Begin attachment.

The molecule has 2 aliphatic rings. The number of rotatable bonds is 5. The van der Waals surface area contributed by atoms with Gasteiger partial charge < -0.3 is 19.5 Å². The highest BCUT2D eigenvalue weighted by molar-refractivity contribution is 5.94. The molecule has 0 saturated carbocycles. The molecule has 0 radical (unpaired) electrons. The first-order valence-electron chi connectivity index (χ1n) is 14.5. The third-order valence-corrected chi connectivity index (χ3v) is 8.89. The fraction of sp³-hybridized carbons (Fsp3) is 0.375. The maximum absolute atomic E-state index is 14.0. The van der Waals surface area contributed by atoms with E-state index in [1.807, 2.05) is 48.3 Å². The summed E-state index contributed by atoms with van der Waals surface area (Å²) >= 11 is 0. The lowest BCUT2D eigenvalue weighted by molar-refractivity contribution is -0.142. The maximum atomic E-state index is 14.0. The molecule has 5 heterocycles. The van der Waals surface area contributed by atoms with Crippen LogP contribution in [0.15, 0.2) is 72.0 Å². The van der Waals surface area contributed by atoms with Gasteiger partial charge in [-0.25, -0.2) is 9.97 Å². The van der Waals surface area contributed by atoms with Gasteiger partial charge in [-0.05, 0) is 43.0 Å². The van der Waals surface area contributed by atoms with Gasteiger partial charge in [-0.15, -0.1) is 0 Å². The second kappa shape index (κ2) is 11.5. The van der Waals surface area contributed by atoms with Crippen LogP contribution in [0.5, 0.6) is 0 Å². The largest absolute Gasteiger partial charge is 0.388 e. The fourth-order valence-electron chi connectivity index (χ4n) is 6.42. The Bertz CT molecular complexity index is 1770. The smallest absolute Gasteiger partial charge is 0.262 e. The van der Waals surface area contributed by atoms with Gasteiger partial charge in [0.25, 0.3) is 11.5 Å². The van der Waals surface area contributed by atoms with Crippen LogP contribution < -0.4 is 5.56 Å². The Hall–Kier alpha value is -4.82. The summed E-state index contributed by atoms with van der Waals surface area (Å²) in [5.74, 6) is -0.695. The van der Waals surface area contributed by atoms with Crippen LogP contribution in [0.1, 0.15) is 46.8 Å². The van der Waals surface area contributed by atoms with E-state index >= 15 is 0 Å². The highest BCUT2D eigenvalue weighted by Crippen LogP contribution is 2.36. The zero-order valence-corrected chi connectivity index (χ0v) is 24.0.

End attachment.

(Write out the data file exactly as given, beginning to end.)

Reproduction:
The molecule has 2 aliphatic rings. The number of rotatable bonds is 5. The van der Waals surface area contributed by atoms with Gasteiger partial charge < -0.3 is 19.5 Å². The highest BCUT2D eigenvalue weighted by molar-refractivity contribution is 5.94. The molecule has 0 saturated carbocycles. The molecule has 0 radical (unpaired) electrons. The first-order valence-electron chi connectivity index (χ1n) is 14.5. The third-order valence-corrected chi connectivity index (χ3v) is 8.89. The fraction of sp³-hybridized carbons (Fsp3) is 0.375. The maximum absolute atomic E-state index is 14.0. The van der Waals surface area contributed by atoms with E-state index in [1.807, 2.05) is 48.3 Å². The summed E-state index contributed by atoms with van der Waals surface area (Å²) >= 11 is 0. The lowest BCUT2D eigenvalue weighted by molar-refractivity contribution is -0.142. The maximum atomic E-state index is 14.0. The molecule has 5 heterocycles. The van der Waals surface area contributed by atoms with Crippen LogP contribution in [0.15, 0.2) is 72.0 Å². The van der Waals surface area contributed by atoms with Gasteiger partial charge in [-0.25, -0.2) is 9.97 Å². The van der Waals surface area contributed by atoms with Gasteiger partial charge in [-0.05, 0) is 43.0 Å². The van der Waals surface area contributed by atoms with Gasteiger partial charge in [-0.15, -0.1) is 0 Å². The second kappa shape index (κ2) is 11.5. The van der Waals surface area contributed by atoms with Crippen LogP contribution in [0.5, 0.6) is 0 Å². The largest absolute Gasteiger partial charge is 0.388 e. The fourth-order valence-electron chi connectivity index (χ4n) is 6.42. The Bertz CT molecular complexity index is 1770. The smallest absolute Gasteiger partial charge is 0.262 e. The van der Waals surface area contributed by atoms with Gasteiger partial charge in [0.25, 0.3) is 11.5 Å². The van der Waals surface area contributed by atoms with Crippen LogP contribution < -0.4 is 5.56 Å². The Hall–Kier alpha value is -4.82. The summed E-state index contributed by atoms with van der Waals surface area (Å²) in [5.74, 6) is -0.695. The van der Waals surface area contributed by atoms with Crippen LogP contribution in [0.1, 0.15) is 46.8 Å². The van der Waals surface area contributed by atoms with E-state index >= 15 is 0 Å². The highest BCUT2D eigenvalue weighted by Crippen LogP contribution is 2.36. The zero-order valence-corrected chi connectivity index (χ0v) is 24.0.